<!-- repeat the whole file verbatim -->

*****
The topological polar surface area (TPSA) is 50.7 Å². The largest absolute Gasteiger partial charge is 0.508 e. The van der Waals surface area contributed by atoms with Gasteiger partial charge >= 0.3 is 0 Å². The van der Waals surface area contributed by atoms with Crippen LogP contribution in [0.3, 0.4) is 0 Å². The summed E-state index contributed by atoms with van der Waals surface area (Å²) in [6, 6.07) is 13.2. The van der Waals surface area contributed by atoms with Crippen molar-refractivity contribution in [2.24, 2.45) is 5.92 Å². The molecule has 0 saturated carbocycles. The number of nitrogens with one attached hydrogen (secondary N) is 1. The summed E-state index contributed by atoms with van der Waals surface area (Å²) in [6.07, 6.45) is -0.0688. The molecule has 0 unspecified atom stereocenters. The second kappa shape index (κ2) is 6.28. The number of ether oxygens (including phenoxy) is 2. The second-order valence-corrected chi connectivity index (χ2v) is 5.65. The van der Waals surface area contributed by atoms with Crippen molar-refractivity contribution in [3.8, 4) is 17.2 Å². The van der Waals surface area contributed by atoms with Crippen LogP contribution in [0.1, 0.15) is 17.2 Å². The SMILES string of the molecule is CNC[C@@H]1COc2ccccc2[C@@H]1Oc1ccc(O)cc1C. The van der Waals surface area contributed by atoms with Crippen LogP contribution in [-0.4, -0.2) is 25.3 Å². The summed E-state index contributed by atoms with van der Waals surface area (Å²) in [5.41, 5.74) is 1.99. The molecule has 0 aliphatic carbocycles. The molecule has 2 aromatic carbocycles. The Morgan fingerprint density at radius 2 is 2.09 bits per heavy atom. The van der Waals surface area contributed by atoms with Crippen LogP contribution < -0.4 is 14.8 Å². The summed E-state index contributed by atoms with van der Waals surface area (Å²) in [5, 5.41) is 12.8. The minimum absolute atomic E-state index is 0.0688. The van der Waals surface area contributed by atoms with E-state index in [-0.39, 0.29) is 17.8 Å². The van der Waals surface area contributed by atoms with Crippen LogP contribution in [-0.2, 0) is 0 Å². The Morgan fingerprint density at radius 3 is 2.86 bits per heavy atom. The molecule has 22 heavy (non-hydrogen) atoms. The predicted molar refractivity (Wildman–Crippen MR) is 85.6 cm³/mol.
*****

The topological polar surface area (TPSA) is 50.7 Å². The largest absolute Gasteiger partial charge is 0.508 e. The van der Waals surface area contributed by atoms with Gasteiger partial charge >= 0.3 is 0 Å². The van der Waals surface area contributed by atoms with Crippen LogP contribution in [0.3, 0.4) is 0 Å². The summed E-state index contributed by atoms with van der Waals surface area (Å²) in [6, 6.07) is 13.2. The van der Waals surface area contributed by atoms with Crippen molar-refractivity contribution in [2.24, 2.45) is 5.92 Å². The molecule has 0 saturated carbocycles. The number of nitrogens with one attached hydrogen (secondary N) is 1. The summed E-state index contributed by atoms with van der Waals surface area (Å²) in [6.07, 6.45) is -0.0688. The molecule has 0 unspecified atom stereocenters. The second kappa shape index (κ2) is 6.28. The number of ether oxygens (including phenoxy) is 2. The second-order valence-corrected chi connectivity index (χ2v) is 5.65. The van der Waals surface area contributed by atoms with Crippen molar-refractivity contribution in [3.8, 4) is 17.2 Å². The van der Waals surface area contributed by atoms with Crippen LogP contribution in [0.1, 0.15) is 17.2 Å². The SMILES string of the molecule is CNC[C@@H]1COc2ccccc2[C@@H]1Oc1ccc(O)cc1C. The van der Waals surface area contributed by atoms with Crippen LogP contribution in [-0.4, -0.2) is 25.3 Å². The summed E-state index contributed by atoms with van der Waals surface area (Å²) in [5.41, 5.74) is 1.99. The molecule has 0 aliphatic carbocycles. The molecule has 2 aromatic carbocycles. The Morgan fingerprint density at radius 2 is 2.09 bits per heavy atom. The van der Waals surface area contributed by atoms with Crippen LogP contribution < -0.4 is 14.8 Å². The summed E-state index contributed by atoms with van der Waals surface area (Å²) in [5, 5.41) is 12.8. The minimum absolute atomic E-state index is 0.0688. The van der Waals surface area contributed by atoms with E-state index in [-0.39, 0.29) is 17.8 Å². The van der Waals surface area contributed by atoms with Crippen LogP contribution in [-0.2, 0) is 0 Å². The Morgan fingerprint density at radius 3 is 2.86 bits per heavy atom. The molecule has 22 heavy (non-hydrogen) atoms. The predicted molar refractivity (Wildman–Crippen MR) is 85.6 cm³/mol.